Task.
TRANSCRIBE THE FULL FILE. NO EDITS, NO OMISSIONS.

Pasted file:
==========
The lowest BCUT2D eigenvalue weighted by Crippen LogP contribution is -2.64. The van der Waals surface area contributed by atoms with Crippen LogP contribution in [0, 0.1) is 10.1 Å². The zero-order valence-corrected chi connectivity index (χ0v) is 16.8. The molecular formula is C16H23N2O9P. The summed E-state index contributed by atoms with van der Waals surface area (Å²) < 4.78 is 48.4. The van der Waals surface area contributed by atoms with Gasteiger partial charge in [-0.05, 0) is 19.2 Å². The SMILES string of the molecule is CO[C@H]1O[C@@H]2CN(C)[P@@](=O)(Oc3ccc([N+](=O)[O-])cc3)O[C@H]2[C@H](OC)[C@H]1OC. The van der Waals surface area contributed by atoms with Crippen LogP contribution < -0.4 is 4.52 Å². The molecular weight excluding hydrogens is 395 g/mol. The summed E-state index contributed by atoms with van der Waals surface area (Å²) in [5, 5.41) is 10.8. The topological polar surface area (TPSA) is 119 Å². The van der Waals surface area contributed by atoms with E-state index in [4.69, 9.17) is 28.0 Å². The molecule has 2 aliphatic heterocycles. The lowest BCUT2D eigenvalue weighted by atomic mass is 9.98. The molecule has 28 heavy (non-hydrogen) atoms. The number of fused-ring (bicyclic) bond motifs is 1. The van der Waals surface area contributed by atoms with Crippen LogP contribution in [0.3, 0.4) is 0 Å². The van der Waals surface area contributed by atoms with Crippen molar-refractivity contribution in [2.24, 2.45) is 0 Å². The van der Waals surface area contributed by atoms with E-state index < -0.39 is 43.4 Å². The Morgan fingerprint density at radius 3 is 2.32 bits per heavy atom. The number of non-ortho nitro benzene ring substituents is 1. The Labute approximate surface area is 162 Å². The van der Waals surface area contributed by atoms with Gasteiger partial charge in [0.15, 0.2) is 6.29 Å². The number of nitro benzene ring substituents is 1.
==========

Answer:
The lowest BCUT2D eigenvalue weighted by Crippen LogP contribution is -2.64. The van der Waals surface area contributed by atoms with Crippen LogP contribution in [0, 0.1) is 10.1 Å². The zero-order valence-corrected chi connectivity index (χ0v) is 16.8. The molecular formula is C16H23N2O9P. The summed E-state index contributed by atoms with van der Waals surface area (Å²) < 4.78 is 48.4. The van der Waals surface area contributed by atoms with Gasteiger partial charge in [-0.05, 0) is 19.2 Å². The SMILES string of the molecule is CO[C@H]1O[C@@H]2CN(C)[P@@](=O)(Oc3ccc([N+](=O)[O-])cc3)O[C@H]2[C@H](OC)[C@H]1OC. The van der Waals surface area contributed by atoms with Crippen LogP contribution < -0.4 is 4.52 Å². The molecular weight excluding hydrogens is 395 g/mol. The summed E-state index contributed by atoms with van der Waals surface area (Å²) in [5, 5.41) is 10.8. The topological polar surface area (TPSA) is 119 Å². The van der Waals surface area contributed by atoms with E-state index in [4.69, 9.17) is 28.0 Å². The molecule has 2 aliphatic heterocycles. The lowest BCUT2D eigenvalue weighted by atomic mass is 9.98. The molecule has 28 heavy (non-hydrogen) atoms. The number of fused-ring (bicyclic) bond motifs is 1. The van der Waals surface area contributed by atoms with Crippen LogP contribution in [0.3, 0.4) is 0 Å². The van der Waals surface area contributed by atoms with Crippen molar-refractivity contribution in [2.24, 2.45) is 0 Å². The van der Waals surface area contributed by atoms with E-state index < -0.39 is 43.4 Å². The Morgan fingerprint density at radius 3 is 2.32 bits per heavy atom. The number of non-ortho nitro benzene ring substituents is 1. The Labute approximate surface area is 162 Å². The van der Waals surface area contributed by atoms with Gasteiger partial charge in [0.15, 0.2) is 6.29 Å². The number of nitro benzene ring substituents is 1.